The first couple of kilometres reveal a couple of sharp hairpins with gradients approaching 10%. This puts stress on my legs before an impressive section of elevation. But so far so good, most of the time I’m getting to ride the cadence I want to ride. I pass the barrier to the cobbles and I can see the town of Airolo far below me. It’s time to endure the energy-sapping nature of the cobbles. My power output drops and I’m not delivering the same speed. My front wheel is being knocked left and right and I’m having to guide my handlebars with non-pressured grip. I keep the weight off the front wheel and use my core to keep a stable body position. Once I re-find my rhythm in the saddle my wattage recovers. The gradient eases and I find a brief opportunity to gain some speed.
The business end! The section that has been made famous by the Tour de Suisse and cyclists who come to ride this iconic climb. 4km of the most beautifully crafted switchbacks you’re likely to see. If this climb were situated in France, for sure it would be a regular feature of the Le Tour. Unfortunately for me, my legs are screaming and I’m not up for admiring the view. The cobbles suck my soul and my energy. I’m in and out of the saddle now, which sends my power reading all over the place.
The famous road tunnel on the opposite side of the valley is in sight. I’m staring at my tires and counting. One…two…three...four and repeat.
I know the most efficient position for me is in the saddle. Coming out of the saddle wastes time, wastes aerodynamic efficiency and the weight it puts onto the front wheel wastes even more energy. But what can I do? Not much.
I see the 2km sign to go and thanks to my recce I know my suffering won’t be over yet, but I have just two corners to go. After which the gradient eases off a bit, and it’s a straight shot to the summit.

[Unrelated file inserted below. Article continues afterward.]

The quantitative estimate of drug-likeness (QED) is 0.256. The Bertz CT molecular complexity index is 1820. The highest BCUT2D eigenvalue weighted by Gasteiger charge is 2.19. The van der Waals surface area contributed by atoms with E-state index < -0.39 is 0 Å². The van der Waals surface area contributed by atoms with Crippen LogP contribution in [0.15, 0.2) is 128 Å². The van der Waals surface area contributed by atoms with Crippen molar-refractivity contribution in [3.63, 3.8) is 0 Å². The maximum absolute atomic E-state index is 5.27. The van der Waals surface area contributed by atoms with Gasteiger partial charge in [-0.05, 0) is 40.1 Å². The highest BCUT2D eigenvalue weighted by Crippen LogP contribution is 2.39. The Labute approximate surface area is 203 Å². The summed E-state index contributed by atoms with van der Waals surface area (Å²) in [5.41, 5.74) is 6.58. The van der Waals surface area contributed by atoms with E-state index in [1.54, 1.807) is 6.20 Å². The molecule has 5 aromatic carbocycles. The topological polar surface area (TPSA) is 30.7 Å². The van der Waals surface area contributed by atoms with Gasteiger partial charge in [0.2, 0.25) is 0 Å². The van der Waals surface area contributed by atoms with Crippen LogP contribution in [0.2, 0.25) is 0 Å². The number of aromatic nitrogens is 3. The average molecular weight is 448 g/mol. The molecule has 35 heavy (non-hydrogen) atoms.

Over a small bridge and I can see the buildings. I feel like I’m doing cross-fit. Not climbing with elegance as I’m desperately trying to keep my power meter north of 350w as my bike rumbles over the cobbles. The saving grace? A tailwind to push me up the final ramp and it’s over.
Did that go to plan? Yes and no. I feel that approaching the climb marginally above FTP seemed sensible, but wonder if the smarter decision would have been to start below FTP and then increase. All was “well” until reaching the cobbles, where the surface changed everything. Those small blocks of stone mercilessly absorbed my power, my speed and my will. Av Power 366W Time: 39:12
Power summary: Over my last 3 articles, I’ve talked about how you can use a power meter to get the most out of yourself and to achieve the best possible output. If you’re new to power then I’d recommend: - A functional threshold power test in a controlled indoor environment to find out the maximum power you can sustain for 1 hr. - Repeat your FTP test outdoors to see how much power you can sustain in real life, because applying FTP results to real life can be over-ambitious - If you have a specific goal/climb try and replicate that effort before attempting it. - Warm up properly before attempting your effort - Consider the duration of the effort and how you feel. You might want to sit at your FTP, or maybe you want to go in below FTP then increase your effort before emptying the tank. - Don’t forget to enjoy it! Training with power numbers is effective, but there can be a significant difference between training and riding.